Last month I blogged about an article by Michael Nieder titled Europäische (Bündel)Patente--Restschadensersatzanspruch adé? ("European (Bundle) Patents--Farewell to Residual Damages Claims?") in the January 2016 issue of Mitteilungen der deutschen Patentanwälte (pp. 1-3), which discusses, among other things, whether article 72 of the Agreement on a Unified Patent Court, which mandates a five-year statute of limitations for infringement claims, eliminates the ten-year statute of limitations for underlying residual damages claims under German law. As I wrote at the time (see here):
The author explains that, under section 199(1) of the German Civil Code, a claim for damages for the infringement of a German patent or the German portion of a European Patent normally must be brought within three years ("Unless another commencement of limitation of is determined, the standard limitation period commences at the end of the year in which . . . 1. the claim arose and 2. the obligee obtains knowledge of the circumstances giving rise to the claim and of the identity of the obligor, or would have obtained such knowledge if he had not shown gross negligence"). However, the second sentence of section 141 of the German Patent Act states "Where the person obliged has obtained something as a consequence of the infringement at the expense of the entitled person, section 852 of the German Civil Code shall apply mutatis mutandis," and section 852 states "If by a tort the person liable to pay compensation obtains something at the cost of the injured person, then even after the claim to compensation for the damage arising from a tort is statute-barred he is obliged to make restitution under the provisions on the return of unjust enrichment. This claim is statute-barred ten years after it arises, or, notwithstanding the date on which it arises, thirty years after the date on which the act causing the injury was committed or after the other event that triggered the loss."
Similarly, in a post I published in 2013 I noted that:
In Germany, the statute of limitations for filing an action for patent infringement is governed by article 141 of the Patent Act. WIPO’s translation of this provision reads:
As regards the period of limitation for claims due to infringement of a patent right, the provisions of Part 5 of Book 1 of the Civil Code shall apply mutatis mutandis. If the infringer has gained something through the infringement at the expense of the entitled party, Section 852 of the Civil Code shall be applicable mutatis mutandis.
Focusing on sentence 1, the general statute of limitations for filing a patent infringement claim is three years. See Thomas Kühnen, Patent Litigation Proceedings in Germany: A Handbook for Practitioners ¶ 1554,at 389 (6th ed. Frank Peterreins tr. 2013); Benkard, Patentgesetz § 141 ¶ 4, at 1504 (10th ed. 2006). But the second sentence provides a second opportunity to file a claim for damages, after the three-year period has lapsed. Here is the text of the referenced section of the Civil Code (BGB § 852) (English translation can be found here, German original here):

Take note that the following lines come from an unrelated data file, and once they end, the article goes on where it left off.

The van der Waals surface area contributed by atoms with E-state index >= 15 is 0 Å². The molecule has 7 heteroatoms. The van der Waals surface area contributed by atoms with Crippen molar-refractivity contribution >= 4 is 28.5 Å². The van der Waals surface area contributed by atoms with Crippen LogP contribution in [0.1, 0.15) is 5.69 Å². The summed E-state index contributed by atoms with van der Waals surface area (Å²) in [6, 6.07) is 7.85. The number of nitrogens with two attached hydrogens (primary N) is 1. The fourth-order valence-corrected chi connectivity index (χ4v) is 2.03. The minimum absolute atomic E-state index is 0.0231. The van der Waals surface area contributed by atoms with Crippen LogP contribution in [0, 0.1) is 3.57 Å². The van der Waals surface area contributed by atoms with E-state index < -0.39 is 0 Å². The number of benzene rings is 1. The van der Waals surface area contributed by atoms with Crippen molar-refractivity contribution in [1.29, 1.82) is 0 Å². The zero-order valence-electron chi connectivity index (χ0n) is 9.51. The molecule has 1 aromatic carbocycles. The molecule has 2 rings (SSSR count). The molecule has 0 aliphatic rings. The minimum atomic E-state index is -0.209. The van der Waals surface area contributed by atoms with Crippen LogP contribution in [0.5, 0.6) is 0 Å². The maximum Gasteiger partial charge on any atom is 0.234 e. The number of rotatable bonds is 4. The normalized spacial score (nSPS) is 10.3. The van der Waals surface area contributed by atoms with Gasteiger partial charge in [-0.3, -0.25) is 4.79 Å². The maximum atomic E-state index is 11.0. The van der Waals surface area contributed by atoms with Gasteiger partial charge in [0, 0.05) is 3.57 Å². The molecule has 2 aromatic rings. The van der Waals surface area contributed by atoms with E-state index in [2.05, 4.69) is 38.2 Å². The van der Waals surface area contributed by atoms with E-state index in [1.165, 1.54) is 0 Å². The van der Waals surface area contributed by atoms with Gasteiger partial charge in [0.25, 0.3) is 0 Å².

If by a tort the person liable to pay compensation obtains something at the cost of the injured person, then even after the claim to compensation for the damage arising from a tort is statute-barred he is obliged to make restitution under the provisions on the return of unjust enrichment. This claim is statute-barred ten years after it arises, or, notwithstanding the date on which it arises, thirty years after the date on which the act causing the injury was committed or after the other event that triggered the loss.
So even after the three-year period, the patent owner may get to file a claim, but for what? The term used for the damages the patent owner may recover under these circumstances is Restschadensersatz, or residual damages. Prevailing opinion is that these damages consist of a reasonable royalty only. See Benkard Patentgesetz, § 141 ¶ 6, at 1505-06. The argument appears to be that the only benefit the infringer derived at the expense of the entitled party is the royalty it didn’t pay. For a contrary opinion, however, see Matthias Hülsewig, Der Restschadensersatzanspruch im Patentrecht—beschränkt auf die angemessene Lizenzgebühr?, GRUR 2011, 673, arguing that the patentee should have the option of recovering the infringer’s profit or a reasonable royalty.
A few weeks back Dr. Hülsewig kindly emailed me a copy of a 2015 opinion of the German Federal Supreme Court in a copyright matter, in which the court states that the question of whether BGB § 852 permits the recovery of the infringer's profit remains an open question. See paragraph 34 of Judgment of Jan. 15, 2015, I ZR 148/13 (BGH)--Motorradteile, available here. In addition, as Dr. Hülsewig pointed out, the new 11th edition of the Benkard treatise on German Patent Law now also takes the position that claims for residual damages are not limited to reasonable royalties but also may include the disgorgement of other pecuniary benefits the infringer has derived ("Daher kann der Rest-Schadensersatzanspruch nicht in jedem Fall auf die (stets geschuldete) angemessene Lizenz beschränkt werden; vielmehr können auch weitere Vermögensvorteile herausverlangt werden" (section 141, p. 1907). So perhaps we are witnessing a change in the majority view of what claims for residual damages may include under German law--though if Nieder is correct about the effect of the Unified Patent Agreement, in cases involving European patents such claims eventually may be constrained by the five-year statute of limitations.